FOR IMMEDIATE RELEASE
May 14, 2013
Tina Shaw, U.S. Fish and Wildlife Service, 612-713-5331
Hilary Markin, U.S. Army Corps of Engineers, 309-794-5730
Iowa Man Sentenced to Jail for Stealing Walnut Trees from Federal Lands
The remains of a 40-inch diameter black walnut tree estimated to be at least 140 years-old. Randall Walker cut the tree down, but due to the large size could only remove one log, estimated at $1400 market value. Photo courtesy of Hill / USACE.
On May 9, 2013, Randall Todd Walker, a 50 year-old resident of Des Moines, Iowa, was sentenced to 15 months imprisonment for cutting and removing 32 black walnut trees from property under the control of the U.S. Army Corps of Engineers and the U.S. Fish and Wildlife Service, announced U.S. Attorney Nicholas A. Klinefeldt. U.S. District Judge John A. Jarvey also ordered Walker to serve three years of supervised release following incarceration. Additionally, Judge Jarvey ordered Walker to pay restitution in the amount of $56,225 and to pay a $100 special assessment for the Crime Victims Fund.
"We work very hard with our public partners to preserve and protect the natural resources enjoyed by the more than 17 million visitors who visit the Rock Island District annually. When something like this occurs we have no choice but to do everything within our authority to prevent similar activity. Unfortunately, many of the things we value in nature take decades or centuries to evolve but can be taken away in a matter of only a few careless hours," said Col. Mark Deschenes, commander of the Rock Island District.
Walker had previously pleaded guilty to removing the walnut trees from Neal Smith National Wildlife Refuge, which is under the control of the U.S. Fish and Wildlife, as well as from other property under the control of the U.S. Army Corps of Engineers at the following locations: the downtown Riverside area in Des Moines, Iowa; the Sycamore area, in Polk County, Iowa; and the Lake Red Rock area in Marion County, Iowa.
U.S. Fish and Wildlife Service Office of Law Enforcement Deputy Assistant Director Edward Grace was pleased at the multiagency and cross-programmatic collaboration on this case.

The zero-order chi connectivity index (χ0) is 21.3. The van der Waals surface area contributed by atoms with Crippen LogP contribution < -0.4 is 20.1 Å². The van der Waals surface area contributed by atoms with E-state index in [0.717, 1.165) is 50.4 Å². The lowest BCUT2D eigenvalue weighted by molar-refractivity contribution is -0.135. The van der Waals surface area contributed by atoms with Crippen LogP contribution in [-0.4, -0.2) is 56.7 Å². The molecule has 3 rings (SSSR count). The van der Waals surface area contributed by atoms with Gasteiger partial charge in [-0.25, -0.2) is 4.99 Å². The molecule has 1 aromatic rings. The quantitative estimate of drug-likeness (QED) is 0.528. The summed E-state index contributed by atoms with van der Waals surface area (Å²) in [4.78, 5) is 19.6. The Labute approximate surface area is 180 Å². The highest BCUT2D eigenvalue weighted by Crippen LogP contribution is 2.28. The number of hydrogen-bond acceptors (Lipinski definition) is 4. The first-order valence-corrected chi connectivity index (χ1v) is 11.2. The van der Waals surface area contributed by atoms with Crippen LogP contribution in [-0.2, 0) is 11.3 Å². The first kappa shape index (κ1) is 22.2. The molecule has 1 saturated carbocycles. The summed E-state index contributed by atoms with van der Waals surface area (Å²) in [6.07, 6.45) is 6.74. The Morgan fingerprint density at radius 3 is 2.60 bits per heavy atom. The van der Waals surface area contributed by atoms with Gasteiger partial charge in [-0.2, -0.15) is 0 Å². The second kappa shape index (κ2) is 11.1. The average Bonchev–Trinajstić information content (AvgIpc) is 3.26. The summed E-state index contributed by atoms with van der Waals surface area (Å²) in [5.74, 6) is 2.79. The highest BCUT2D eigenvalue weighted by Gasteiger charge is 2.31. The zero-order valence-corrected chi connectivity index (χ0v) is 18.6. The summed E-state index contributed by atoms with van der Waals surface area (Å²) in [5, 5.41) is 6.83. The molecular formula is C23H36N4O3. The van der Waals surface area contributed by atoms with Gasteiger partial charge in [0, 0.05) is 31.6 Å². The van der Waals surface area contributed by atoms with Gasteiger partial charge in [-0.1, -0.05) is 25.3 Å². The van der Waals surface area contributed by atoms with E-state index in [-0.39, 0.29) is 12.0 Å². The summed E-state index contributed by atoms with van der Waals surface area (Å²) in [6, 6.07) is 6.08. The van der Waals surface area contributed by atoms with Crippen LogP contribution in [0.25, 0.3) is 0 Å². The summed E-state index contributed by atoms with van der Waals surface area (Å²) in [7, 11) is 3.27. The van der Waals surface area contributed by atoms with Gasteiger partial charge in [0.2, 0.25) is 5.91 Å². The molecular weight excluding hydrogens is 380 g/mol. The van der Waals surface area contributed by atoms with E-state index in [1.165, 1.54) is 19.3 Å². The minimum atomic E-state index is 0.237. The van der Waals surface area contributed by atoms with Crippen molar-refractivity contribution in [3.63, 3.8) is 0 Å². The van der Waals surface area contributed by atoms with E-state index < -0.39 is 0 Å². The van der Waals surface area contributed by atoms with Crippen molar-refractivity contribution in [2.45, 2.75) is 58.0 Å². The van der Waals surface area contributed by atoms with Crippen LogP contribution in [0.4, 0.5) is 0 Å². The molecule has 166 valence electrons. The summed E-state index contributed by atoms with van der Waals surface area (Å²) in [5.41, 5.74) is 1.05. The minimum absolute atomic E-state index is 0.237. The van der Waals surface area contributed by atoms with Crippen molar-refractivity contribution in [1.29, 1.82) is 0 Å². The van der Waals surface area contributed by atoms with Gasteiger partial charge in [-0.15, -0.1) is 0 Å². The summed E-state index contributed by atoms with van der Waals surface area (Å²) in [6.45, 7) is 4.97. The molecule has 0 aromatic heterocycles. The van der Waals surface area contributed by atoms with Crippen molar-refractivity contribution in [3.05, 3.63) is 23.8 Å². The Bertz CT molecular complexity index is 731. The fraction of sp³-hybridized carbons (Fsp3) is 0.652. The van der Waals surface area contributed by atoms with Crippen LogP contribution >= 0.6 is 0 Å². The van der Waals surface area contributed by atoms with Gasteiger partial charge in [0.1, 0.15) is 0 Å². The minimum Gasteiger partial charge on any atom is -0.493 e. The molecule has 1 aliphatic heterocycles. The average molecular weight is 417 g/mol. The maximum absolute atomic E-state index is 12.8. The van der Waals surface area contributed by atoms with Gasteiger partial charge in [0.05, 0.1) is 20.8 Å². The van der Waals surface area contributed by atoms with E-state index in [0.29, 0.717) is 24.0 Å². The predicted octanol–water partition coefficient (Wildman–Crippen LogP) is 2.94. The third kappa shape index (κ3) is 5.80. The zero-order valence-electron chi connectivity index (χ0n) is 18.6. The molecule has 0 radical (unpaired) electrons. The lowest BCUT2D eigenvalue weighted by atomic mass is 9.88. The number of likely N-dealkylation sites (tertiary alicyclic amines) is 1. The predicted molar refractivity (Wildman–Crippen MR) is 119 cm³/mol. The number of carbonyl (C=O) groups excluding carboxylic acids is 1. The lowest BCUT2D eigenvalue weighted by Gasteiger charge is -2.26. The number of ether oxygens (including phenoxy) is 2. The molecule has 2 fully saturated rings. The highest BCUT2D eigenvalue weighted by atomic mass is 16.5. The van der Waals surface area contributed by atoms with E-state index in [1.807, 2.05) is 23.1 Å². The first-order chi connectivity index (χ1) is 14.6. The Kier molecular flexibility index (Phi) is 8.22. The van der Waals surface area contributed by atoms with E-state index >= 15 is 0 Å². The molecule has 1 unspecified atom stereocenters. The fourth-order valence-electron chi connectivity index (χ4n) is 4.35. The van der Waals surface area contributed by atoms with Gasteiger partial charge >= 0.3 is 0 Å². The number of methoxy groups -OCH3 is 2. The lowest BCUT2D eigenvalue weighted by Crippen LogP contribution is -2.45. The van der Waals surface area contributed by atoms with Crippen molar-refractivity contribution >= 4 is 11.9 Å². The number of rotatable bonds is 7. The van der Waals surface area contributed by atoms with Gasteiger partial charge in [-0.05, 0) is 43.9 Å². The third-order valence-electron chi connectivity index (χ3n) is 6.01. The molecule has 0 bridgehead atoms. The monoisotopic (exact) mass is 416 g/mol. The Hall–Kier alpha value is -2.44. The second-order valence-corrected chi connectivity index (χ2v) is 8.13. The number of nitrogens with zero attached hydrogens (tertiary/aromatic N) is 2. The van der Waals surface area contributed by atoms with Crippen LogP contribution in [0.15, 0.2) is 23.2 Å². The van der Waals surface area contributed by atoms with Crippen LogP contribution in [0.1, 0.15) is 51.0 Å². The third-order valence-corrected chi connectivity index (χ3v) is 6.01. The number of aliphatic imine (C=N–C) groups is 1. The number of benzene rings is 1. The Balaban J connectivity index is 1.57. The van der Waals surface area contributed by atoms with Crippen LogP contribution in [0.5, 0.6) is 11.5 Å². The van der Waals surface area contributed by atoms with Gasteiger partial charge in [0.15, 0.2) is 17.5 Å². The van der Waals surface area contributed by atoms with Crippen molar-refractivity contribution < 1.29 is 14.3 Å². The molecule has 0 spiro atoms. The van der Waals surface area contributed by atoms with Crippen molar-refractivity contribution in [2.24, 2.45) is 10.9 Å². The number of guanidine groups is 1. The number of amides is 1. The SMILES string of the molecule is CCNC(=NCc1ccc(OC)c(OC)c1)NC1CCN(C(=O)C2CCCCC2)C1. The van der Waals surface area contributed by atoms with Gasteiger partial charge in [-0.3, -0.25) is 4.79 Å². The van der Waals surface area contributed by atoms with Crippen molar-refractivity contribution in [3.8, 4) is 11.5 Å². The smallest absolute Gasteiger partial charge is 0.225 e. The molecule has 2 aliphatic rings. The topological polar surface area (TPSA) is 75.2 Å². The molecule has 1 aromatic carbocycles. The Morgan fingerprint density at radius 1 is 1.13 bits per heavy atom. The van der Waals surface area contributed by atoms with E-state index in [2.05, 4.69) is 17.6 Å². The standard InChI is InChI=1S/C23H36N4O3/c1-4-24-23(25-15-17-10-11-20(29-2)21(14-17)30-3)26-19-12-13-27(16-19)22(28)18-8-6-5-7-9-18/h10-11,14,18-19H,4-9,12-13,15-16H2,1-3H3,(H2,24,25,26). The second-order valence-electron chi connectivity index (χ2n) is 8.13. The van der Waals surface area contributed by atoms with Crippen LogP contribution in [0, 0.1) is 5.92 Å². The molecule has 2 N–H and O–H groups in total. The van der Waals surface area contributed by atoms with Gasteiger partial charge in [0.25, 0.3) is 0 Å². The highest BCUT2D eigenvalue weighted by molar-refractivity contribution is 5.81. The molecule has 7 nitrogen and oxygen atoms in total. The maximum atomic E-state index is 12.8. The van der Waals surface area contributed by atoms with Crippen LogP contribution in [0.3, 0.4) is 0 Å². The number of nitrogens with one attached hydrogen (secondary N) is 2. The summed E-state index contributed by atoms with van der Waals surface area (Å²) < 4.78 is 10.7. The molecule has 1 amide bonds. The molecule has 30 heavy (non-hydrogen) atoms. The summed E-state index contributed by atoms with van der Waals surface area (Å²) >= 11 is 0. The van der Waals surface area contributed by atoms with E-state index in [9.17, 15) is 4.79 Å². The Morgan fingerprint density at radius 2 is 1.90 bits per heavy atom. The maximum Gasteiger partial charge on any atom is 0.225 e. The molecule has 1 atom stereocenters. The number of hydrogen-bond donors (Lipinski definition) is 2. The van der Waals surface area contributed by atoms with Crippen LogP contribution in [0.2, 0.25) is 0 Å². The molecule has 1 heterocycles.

“This case took a lot of time, effort and excellent investigative work to gather evidence necessary for a criminal conviction, “ said Grace.
The investigation was conducted by U.S. Fish and Wildlife, State of Iowa Department of Natural Resources Law Enforcement Bureau, and the U.S. Army Corps of Engineers. The case was prosecuted by the U.S. Attorney’s Office for the Southern District of Iowa.
Special thanks to Neal Smith National Wildlife Refuge Maintenance Worker Steve DeBruin for first finding the resource damage and also Refuge Zone Officer Carl Lantz for assisting with the investigation.
The Rock Island District of the U.S. Army Corps of Engineers works in partnership with other federal and state agencies to manage and conserve natural resources, consistent with ecosystem management principles, while providing a quality public outdoor recreation experiences. For more information about the Rock Island District of the U.S. Army Corps of Engineers visit http://www.mvr.usace.army.mil.
The mission of the U.S. Fish and Wildlife Service is working with others to conserve, protect, and enhance fish, wildlife, plants, and their habitats for the continuing benefit of the American people. For more information on the Midwest Region Office of Law Enforcement for the U.S. Fish and Wildlife Service visithttp://www.fws.gov/midwest/LawEnforcement/.
The mission of the U.S. Fish and Wildlife Service is working with others to conserve, protect and enhance fish, wildlife, plants and their habitats for the continuing benefit of the American people. We are both a leader and trusted partner in fish and wildlife conservation, known for our scientific excellence, stewardship of lands and natural resources, dedicated professionals and commitment to public service. For more information on our work and the people who make it happen, visit www.fws.gov.
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